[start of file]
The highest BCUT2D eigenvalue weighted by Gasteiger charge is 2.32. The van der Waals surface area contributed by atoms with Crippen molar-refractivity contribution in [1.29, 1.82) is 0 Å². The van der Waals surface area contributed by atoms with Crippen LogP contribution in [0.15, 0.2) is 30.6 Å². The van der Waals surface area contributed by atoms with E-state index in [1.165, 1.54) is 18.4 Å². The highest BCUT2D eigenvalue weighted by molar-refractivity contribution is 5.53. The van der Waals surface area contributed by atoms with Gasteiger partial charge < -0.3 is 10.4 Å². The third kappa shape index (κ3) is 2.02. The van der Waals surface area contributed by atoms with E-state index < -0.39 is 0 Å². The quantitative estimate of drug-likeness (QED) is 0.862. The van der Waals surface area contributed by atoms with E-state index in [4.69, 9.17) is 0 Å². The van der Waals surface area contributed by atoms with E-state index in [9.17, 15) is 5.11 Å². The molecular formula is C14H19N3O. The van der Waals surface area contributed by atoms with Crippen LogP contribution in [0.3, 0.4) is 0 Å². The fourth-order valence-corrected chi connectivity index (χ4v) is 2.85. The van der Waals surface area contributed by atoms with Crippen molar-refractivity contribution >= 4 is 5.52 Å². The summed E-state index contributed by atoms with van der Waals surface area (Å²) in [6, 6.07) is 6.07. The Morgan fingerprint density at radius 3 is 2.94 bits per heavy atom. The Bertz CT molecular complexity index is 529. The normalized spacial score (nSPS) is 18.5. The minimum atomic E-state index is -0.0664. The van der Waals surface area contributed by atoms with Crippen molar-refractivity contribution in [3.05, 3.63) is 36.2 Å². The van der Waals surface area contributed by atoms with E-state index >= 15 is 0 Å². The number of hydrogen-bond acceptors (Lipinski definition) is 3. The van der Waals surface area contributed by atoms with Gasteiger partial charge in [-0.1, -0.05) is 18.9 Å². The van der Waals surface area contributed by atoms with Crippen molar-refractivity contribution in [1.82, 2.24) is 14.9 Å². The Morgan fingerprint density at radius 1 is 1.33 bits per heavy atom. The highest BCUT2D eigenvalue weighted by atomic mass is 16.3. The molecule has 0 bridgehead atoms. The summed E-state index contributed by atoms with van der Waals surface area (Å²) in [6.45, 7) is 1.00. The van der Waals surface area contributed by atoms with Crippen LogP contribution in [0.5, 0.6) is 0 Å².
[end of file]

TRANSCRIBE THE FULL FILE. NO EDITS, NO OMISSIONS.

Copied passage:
The highest BCUT2D eigenvalue weighted by Gasteiger charge is 2.32. The van der Waals surface area contributed by atoms with Crippen molar-refractivity contribution in [1.29, 1.82) is 0 Å². The van der Waals surface area contributed by atoms with Crippen LogP contribution in [0.15, 0.2) is 30.6 Å². The van der Waals surface area contributed by atoms with E-state index in [1.165, 1.54) is 18.4 Å². The highest BCUT2D eigenvalue weighted by molar-refractivity contribution is 5.53. The van der Waals surface area contributed by atoms with Gasteiger partial charge < -0.3 is 10.4 Å². The third kappa shape index (κ3) is 2.02. The van der Waals surface area contributed by atoms with E-state index < -0.39 is 0 Å². The quantitative estimate of drug-likeness (QED) is 0.862. The van der Waals surface area contributed by atoms with E-state index in [4.69, 9.17) is 0 Å². The van der Waals surface area contributed by atoms with E-state index in [9.17, 15) is 5.11 Å². The molecular formula is C14H19N3O. The van der Waals surface area contributed by atoms with Crippen LogP contribution in [0.3, 0.4) is 0 Å². The fourth-order valence-corrected chi connectivity index (χ4v) is 2.85. The van der Waals surface area contributed by atoms with Crippen molar-refractivity contribution >= 4 is 5.52 Å². The summed E-state index contributed by atoms with van der Waals surface area (Å²) in [6, 6.07) is 6.07. The Morgan fingerprint density at radius 3 is 2.94 bits per heavy atom. The Bertz CT molecular complexity index is 529. The normalized spacial score (nSPS) is 18.5. The minimum atomic E-state index is -0.0664. The van der Waals surface area contributed by atoms with Crippen molar-refractivity contribution in [3.05, 3.63) is 36.2 Å². The van der Waals surface area contributed by atoms with E-state index >= 15 is 0 Å². The number of hydrogen-bond acceptors (Lipinski definition) is 3. The van der Waals surface area contributed by atoms with Gasteiger partial charge in [-0.1, -0.05) is 18.9 Å². The van der Waals surface area contributed by atoms with Crippen molar-refractivity contribution in [1.82, 2.24) is 14.9 Å². The Morgan fingerprint density at radius 1 is 1.33 bits per heavy atom. The highest BCUT2D eigenvalue weighted by atomic mass is 16.3. The molecule has 0 bridgehead atoms. The summed E-state index contributed by atoms with van der Waals surface area (Å²) in [6.45, 7) is 1.00. The van der Waals surface area contributed by atoms with Crippen LogP contribution in [0.5, 0.6) is 0 Å².